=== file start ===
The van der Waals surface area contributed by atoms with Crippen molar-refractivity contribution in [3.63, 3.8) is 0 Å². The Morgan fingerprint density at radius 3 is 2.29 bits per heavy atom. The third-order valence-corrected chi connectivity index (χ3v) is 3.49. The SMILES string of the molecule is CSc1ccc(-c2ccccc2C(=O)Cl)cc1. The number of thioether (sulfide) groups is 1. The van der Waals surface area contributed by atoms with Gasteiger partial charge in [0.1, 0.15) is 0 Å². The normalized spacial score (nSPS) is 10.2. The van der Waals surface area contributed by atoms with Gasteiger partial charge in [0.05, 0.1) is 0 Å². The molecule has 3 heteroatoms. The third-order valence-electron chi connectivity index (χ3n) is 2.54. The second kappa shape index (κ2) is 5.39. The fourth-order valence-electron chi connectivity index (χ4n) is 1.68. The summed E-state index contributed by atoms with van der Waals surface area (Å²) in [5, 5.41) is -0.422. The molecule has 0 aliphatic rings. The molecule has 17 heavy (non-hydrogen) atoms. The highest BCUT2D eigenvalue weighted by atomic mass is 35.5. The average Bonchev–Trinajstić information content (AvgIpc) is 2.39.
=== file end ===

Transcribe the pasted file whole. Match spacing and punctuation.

The van der Waals surface area contributed by atoms with Crippen molar-refractivity contribution in [3.63, 3.8) is 0 Å². The Morgan fingerprint density at radius 3 is 2.29 bits per heavy atom. The third-order valence-corrected chi connectivity index (χ3v) is 3.49. The SMILES string of the molecule is CSc1ccc(-c2ccccc2C(=O)Cl)cc1. The number of thioether (sulfide) groups is 1. The van der Waals surface area contributed by atoms with Gasteiger partial charge in [0.1, 0.15) is 0 Å². The normalized spacial score (nSPS) is 10.2. The van der Waals surface area contributed by atoms with Gasteiger partial charge in [0.05, 0.1) is 0 Å². The molecule has 3 heteroatoms. The third-order valence-electron chi connectivity index (χ3n) is 2.54. The second kappa shape index (κ2) is 5.39. The fourth-order valence-electron chi connectivity index (χ4n) is 1.68. The summed E-state index contributed by atoms with van der Waals surface area (Å²) in [5, 5.41) is -0.422. The molecule has 0 aliphatic rings. The molecule has 17 heavy (non-hydrogen) atoms. The highest BCUT2D eigenvalue weighted by atomic mass is 35.5. The average Bonchev–Trinajstić information content (AvgIpc) is 2.39.